Comparison of the effects of Remdesivir, Ritonavir, AB-00011778 and AB-00047476 on SARS-CoV-2 replication in human pulmonary cells. A549-ACE2 were incubated with the SARS-CoV-2 reference strain (MOI=1) and increasing concentrations of the tested compounds. Replication was evaluated by quantifying the viral genome copies after 24 hours. Data are reported as the means from two independent experiments and are expressed as a percentage of the control without molecule ± the standard deviations.
Of note, in contrast to the repurposed remdesivir and ritonavir drugs acting on different replication steps, our molecules represent original molecule that have been specifically selected to block SARS-CoV-2 entry and have not yet been optimized. The low cytotoxicity observed in various cell lines also paves the way for future animal model studies and clinical trials to fully evaluate their antiviral properties and therapeutic potency.
More details on this massive study involving 25 researchers and 15 different techniques can be found in our paper.
Selection of Bis-Indolyl Pyridines and Triphenylamines as New Inhibitors of SARS-CoV-2 Cellular Entry by Modulating the Spike Protein/ACE2 Interfaces
Delphine Lapaillerie, Cathy Charlier, Véronique Guyonnet-Dupérat, Emilie Murigneux, Henrique S. Fernandes, Fábio G. Martins, Rita P. Magalhães, Tatiana F. Vieira, Clémence Richetta, Frédéric Subra, Samuel Lebourgeois, Charlotte Charpentier, Diane Descamps, Benoît Visseaux, Pierre Weigel, Alexandre Favereaux, Claire Beauvineau, Frédéric Buron, Marie-Paule Teulade-Fichou, Sylvain Routier, Sarah Gallois-Montbrun, Laurent Meertens, Olivier Delelis, Sérgio F. Sousa, Vincent Parissi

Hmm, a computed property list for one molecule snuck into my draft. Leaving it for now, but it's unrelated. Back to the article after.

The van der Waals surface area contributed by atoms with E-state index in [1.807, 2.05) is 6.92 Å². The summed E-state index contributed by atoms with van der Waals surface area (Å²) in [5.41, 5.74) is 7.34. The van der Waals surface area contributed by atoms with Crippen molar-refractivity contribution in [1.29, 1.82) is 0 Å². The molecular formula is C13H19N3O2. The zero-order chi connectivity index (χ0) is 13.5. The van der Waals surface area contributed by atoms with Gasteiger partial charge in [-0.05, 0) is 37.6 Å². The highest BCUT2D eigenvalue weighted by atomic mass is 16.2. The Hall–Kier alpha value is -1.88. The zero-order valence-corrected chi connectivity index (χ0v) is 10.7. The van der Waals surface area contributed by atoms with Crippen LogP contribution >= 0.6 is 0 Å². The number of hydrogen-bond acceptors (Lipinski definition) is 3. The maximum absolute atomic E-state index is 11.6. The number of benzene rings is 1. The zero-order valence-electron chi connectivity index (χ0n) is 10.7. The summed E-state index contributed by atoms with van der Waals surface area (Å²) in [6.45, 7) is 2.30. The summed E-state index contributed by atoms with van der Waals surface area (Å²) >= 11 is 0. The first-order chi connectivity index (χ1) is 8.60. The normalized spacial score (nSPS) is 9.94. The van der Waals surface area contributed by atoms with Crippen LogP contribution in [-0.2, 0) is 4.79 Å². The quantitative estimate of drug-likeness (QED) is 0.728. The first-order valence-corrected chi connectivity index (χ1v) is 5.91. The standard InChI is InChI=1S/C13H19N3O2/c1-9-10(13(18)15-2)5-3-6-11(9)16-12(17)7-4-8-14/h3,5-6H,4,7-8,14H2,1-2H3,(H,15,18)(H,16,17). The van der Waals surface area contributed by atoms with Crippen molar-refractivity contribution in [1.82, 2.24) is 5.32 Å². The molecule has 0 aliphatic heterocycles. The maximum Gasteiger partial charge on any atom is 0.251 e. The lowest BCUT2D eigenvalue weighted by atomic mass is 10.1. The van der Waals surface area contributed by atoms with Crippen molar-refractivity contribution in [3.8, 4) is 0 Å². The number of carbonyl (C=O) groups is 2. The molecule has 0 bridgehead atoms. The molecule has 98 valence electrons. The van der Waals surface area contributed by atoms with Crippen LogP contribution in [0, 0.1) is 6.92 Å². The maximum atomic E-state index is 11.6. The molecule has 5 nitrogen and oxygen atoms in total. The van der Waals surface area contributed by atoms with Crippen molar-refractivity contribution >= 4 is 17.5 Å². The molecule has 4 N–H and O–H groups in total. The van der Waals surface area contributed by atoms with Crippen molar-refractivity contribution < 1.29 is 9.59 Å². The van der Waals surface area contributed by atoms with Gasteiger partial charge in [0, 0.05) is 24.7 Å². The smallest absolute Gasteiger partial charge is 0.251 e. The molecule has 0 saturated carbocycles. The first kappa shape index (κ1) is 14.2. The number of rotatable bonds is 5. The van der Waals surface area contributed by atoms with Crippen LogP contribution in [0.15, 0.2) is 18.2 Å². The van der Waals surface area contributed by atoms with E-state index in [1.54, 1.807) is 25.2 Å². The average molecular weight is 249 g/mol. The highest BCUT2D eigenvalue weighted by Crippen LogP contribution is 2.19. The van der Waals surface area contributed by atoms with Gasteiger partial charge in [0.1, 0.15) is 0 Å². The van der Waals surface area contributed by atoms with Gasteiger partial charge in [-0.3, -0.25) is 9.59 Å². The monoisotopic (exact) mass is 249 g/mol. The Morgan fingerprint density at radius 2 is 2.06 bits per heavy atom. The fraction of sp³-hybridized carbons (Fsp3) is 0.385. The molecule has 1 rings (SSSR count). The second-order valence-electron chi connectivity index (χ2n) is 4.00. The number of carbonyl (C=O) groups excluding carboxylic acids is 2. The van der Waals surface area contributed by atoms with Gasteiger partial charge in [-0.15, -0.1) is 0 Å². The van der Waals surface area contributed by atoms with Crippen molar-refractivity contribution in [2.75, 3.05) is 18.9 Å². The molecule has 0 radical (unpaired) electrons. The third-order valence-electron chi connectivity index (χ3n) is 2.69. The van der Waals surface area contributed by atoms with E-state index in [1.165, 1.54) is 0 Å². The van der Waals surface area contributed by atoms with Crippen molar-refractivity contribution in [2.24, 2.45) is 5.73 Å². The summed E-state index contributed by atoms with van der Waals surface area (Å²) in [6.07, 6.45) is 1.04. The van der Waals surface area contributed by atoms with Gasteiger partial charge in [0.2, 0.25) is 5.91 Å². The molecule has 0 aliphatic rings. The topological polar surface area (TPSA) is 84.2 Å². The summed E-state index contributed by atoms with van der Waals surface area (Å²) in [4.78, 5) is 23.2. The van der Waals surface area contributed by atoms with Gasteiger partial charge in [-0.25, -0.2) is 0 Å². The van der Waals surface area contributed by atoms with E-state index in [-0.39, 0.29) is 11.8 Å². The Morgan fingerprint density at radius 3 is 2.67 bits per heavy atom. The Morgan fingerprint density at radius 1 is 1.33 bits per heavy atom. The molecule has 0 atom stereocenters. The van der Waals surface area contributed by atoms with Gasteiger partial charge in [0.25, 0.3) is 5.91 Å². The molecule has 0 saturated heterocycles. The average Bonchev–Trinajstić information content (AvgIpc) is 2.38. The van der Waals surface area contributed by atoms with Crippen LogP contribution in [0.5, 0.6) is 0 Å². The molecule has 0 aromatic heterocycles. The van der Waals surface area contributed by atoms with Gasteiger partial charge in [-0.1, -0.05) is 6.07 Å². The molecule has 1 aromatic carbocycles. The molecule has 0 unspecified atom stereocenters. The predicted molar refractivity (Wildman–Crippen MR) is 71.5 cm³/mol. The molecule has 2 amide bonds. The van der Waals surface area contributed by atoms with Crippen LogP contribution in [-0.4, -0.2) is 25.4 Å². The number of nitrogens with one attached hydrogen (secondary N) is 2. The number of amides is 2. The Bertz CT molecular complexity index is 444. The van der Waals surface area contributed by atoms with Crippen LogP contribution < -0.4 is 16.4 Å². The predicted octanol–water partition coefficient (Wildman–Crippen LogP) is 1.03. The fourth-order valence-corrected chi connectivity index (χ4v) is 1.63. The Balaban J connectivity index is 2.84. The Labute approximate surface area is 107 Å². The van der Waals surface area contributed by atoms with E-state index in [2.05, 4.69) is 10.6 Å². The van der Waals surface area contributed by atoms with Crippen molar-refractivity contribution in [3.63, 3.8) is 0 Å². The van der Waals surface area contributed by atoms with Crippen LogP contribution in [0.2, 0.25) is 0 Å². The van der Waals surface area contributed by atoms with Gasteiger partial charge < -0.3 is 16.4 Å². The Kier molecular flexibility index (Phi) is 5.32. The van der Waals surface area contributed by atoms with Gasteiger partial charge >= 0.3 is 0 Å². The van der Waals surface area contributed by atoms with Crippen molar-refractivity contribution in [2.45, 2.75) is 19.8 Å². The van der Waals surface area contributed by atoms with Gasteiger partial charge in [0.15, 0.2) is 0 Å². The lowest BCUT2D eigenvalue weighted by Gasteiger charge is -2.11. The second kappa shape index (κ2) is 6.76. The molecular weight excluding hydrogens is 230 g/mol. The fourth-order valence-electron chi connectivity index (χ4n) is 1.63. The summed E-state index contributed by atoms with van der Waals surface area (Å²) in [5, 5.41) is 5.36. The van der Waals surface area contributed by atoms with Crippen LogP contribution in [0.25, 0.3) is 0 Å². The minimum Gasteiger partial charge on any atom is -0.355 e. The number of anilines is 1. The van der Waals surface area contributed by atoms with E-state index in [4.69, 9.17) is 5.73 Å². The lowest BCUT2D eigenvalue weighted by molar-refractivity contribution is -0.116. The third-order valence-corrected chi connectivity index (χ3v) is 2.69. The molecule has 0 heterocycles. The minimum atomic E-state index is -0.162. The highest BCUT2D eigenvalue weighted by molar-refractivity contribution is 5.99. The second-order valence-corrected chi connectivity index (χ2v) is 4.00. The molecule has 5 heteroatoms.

Antimicrobial Agents and Chemotherapy | DOI: 10.1128/aac.00083-22
Severe acute respiratory syndrome coronavirus 2 (SARS-CoV-2) is the infectious agent that has caused the current coronavirus disease (COVID) pandemic. Viral infection relies on the viral S (spike) protein/cellular receptor ACE2 interaction. Disrupting this interaction would lead to early blockage of viral replication. To identify chemical tools to further study these functional interfaces, 139,146 compounds from different chemical libraries were screened through an S/ACE2 in silico virtual molecular model. The best compounds were selected for further characterization using both cellular and biochemical approaches, reiterating SARS-CoV-2 entry and the S/ACE2 interaction. We report here two selected hits, bis-indolyl pyridine AB-00011778 and triphenylamine AB-00047476. Both of these compounds can block the infectivity of lentiviral vectors pseudotyped with the SARS-CoV-2 S protein as well as wild-type and circulating variant SARS-CoV-2 strains in various human cell lines, including pulmonary cells naturally susceptible to infection. AlphaLISA and biolayer interferometry confirmed a direct inhibitory effect of these drugs on the S/ACE2 association. A specific study of the AB-00011778 inhibitory properties showed that this drug inhibits viral replication with a 50% effective concentration (EC50) between 0.1 and 0.5 μM depending on the cell lines. Molecular docking calculations of the interaction parameters of the molecules within the S/ACE2 complex from both wild-type and circulating variants of the virus showed that the molecules may target multiple sites within the S/ACE2 interface. Our work indicates that AB-00011778 constitutes a good tool for modulating this interface and a strong lead compound for further therapeutic purposes.